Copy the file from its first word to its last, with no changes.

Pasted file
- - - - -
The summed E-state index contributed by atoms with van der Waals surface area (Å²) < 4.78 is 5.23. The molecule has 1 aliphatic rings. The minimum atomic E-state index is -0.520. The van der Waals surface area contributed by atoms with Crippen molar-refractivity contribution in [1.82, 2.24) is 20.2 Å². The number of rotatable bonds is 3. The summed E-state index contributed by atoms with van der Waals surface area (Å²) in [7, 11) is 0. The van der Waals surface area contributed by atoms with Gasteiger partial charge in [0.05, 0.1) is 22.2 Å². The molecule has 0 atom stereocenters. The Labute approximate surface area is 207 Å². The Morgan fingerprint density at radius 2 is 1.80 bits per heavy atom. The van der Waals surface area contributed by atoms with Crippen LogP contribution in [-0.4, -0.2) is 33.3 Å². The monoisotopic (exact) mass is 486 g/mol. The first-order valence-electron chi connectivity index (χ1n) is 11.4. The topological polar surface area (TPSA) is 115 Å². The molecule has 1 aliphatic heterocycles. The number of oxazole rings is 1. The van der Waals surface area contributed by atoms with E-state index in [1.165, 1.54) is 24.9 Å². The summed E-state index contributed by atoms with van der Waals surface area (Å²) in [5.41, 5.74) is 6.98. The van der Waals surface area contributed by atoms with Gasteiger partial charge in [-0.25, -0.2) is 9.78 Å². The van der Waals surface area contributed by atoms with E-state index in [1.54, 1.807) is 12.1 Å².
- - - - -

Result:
The summed E-state index contributed by atoms with van der Waals surface area (Å²) < 4.78 is 5.23. The molecule has 1 aliphatic rings. The minimum atomic E-state index is -0.520. The van der Waals surface area contributed by atoms with Crippen molar-refractivity contribution in [1.82, 2.24) is 20.2 Å². The number of rotatable bonds is 3. The summed E-state index contributed by atoms with van der Waals surface area (Å²) in [7, 11) is 0. The van der Waals surface area contributed by atoms with Gasteiger partial charge in [0.05, 0.1) is 22.2 Å². The molecule has 0 atom stereocenters. The Labute approximate surface area is 207 Å². The Morgan fingerprint density at radius 2 is 1.80 bits per heavy atom. The van der Waals surface area contributed by atoms with Crippen LogP contribution in [-0.4, -0.2) is 33.3 Å². The monoisotopic (exact) mass is 486 g/mol. The first-order valence-electron chi connectivity index (χ1n) is 11.4. The topological polar surface area (TPSA) is 115 Å². The molecule has 1 aliphatic heterocycles. The number of oxazole rings is 1. The van der Waals surface area contributed by atoms with E-state index in [1.165, 1.54) is 24.9 Å². The summed E-state index contributed by atoms with van der Waals surface area (Å²) in [5.41, 5.74) is 6.98. The van der Waals surface area contributed by atoms with Gasteiger partial charge in [-0.25, -0.2) is 9.78 Å². The van der Waals surface area contributed by atoms with E-state index in [1.54, 1.807) is 12.1 Å².